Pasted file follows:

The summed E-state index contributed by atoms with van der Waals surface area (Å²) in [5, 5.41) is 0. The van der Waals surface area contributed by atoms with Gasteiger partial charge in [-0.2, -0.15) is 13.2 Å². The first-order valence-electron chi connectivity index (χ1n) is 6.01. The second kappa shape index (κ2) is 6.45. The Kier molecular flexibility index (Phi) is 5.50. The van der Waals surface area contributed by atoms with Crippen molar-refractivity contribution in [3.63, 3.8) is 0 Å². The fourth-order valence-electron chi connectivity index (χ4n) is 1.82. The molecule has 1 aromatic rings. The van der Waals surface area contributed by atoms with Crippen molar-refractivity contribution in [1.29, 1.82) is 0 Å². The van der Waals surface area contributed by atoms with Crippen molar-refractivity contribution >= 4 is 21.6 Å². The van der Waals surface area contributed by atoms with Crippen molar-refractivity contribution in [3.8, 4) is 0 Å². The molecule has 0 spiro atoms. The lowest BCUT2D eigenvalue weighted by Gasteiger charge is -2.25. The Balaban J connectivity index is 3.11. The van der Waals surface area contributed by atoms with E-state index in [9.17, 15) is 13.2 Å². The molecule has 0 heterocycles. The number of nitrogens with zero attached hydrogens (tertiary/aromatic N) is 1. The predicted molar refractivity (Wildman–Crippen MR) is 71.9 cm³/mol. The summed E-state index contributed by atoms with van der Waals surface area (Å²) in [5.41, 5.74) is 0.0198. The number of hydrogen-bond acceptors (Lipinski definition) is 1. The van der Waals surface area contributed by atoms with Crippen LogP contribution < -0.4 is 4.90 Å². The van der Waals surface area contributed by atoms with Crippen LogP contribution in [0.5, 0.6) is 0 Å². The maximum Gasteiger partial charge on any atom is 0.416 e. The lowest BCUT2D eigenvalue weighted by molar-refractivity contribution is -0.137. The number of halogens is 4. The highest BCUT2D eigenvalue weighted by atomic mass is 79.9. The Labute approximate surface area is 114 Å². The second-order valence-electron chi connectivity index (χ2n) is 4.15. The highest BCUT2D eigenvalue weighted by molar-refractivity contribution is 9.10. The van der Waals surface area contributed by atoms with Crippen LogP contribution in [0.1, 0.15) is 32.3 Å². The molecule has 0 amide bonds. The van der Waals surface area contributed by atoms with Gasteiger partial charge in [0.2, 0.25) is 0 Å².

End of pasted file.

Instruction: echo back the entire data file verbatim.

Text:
The summed E-state index contributed by atoms with van der Waals surface area (Å²) in [5, 5.41) is 0. The van der Waals surface area contributed by atoms with Gasteiger partial charge in [-0.2, -0.15) is 13.2 Å². The first-order valence-electron chi connectivity index (χ1n) is 6.01. The second kappa shape index (κ2) is 6.45. The Kier molecular flexibility index (Phi) is 5.50. The van der Waals surface area contributed by atoms with Crippen molar-refractivity contribution in [3.63, 3.8) is 0 Å². The fourth-order valence-electron chi connectivity index (χ4n) is 1.82. The molecule has 1 aromatic rings. The van der Waals surface area contributed by atoms with Crippen molar-refractivity contribution in [1.29, 1.82) is 0 Å². The van der Waals surface area contributed by atoms with Crippen molar-refractivity contribution >= 4 is 21.6 Å². The van der Waals surface area contributed by atoms with Crippen molar-refractivity contribution in [3.8, 4) is 0 Å². The molecule has 0 spiro atoms. The lowest BCUT2D eigenvalue weighted by Gasteiger charge is -2.25. The Balaban J connectivity index is 3.11. The van der Waals surface area contributed by atoms with E-state index in [9.17, 15) is 13.2 Å². The molecule has 0 heterocycles. The number of nitrogens with zero attached hydrogens (tertiary/aromatic N) is 1. The predicted molar refractivity (Wildman–Crippen MR) is 71.9 cm³/mol. The summed E-state index contributed by atoms with van der Waals surface area (Å²) in [5.41, 5.74) is 0.0198. The number of hydrogen-bond acceptors (Lipinski definition) is 1. The van der Waals surface area contributed by atoms with Crippen LogP contribution < -0.4 is 4.90 Å². The van der Waals surface area contributed by atoms with Crippen LogP contribution in [0.5, 0.6) is 0 Å². The maximum Gasteiger partial charge on any atom is 0.416 e. The lowest BCUT2D eigenvalue weighted by molar-refractivity contribution is -0.137. The number of halogens is 4. The highest BCUT2D eigenvalue weighted by atomic mass is 79.9. The Labute approximate surface area is 114 Å². The second-order valence-electron chi connectivity index (χ2n) is 4.15. The highest BCUT2D eigenvalue weighted by molar-refractivity contribution is 9.10. The van der Waals surface area contributed by atoms with Crippen LogP contribution in [0.1, 0.15) is 32.3 Å². The molecule has 0 amide bonds. The van der Waals surface area contributed by atoms with Gasteiger partial charge in [0.2, 0.25) is 0 Å².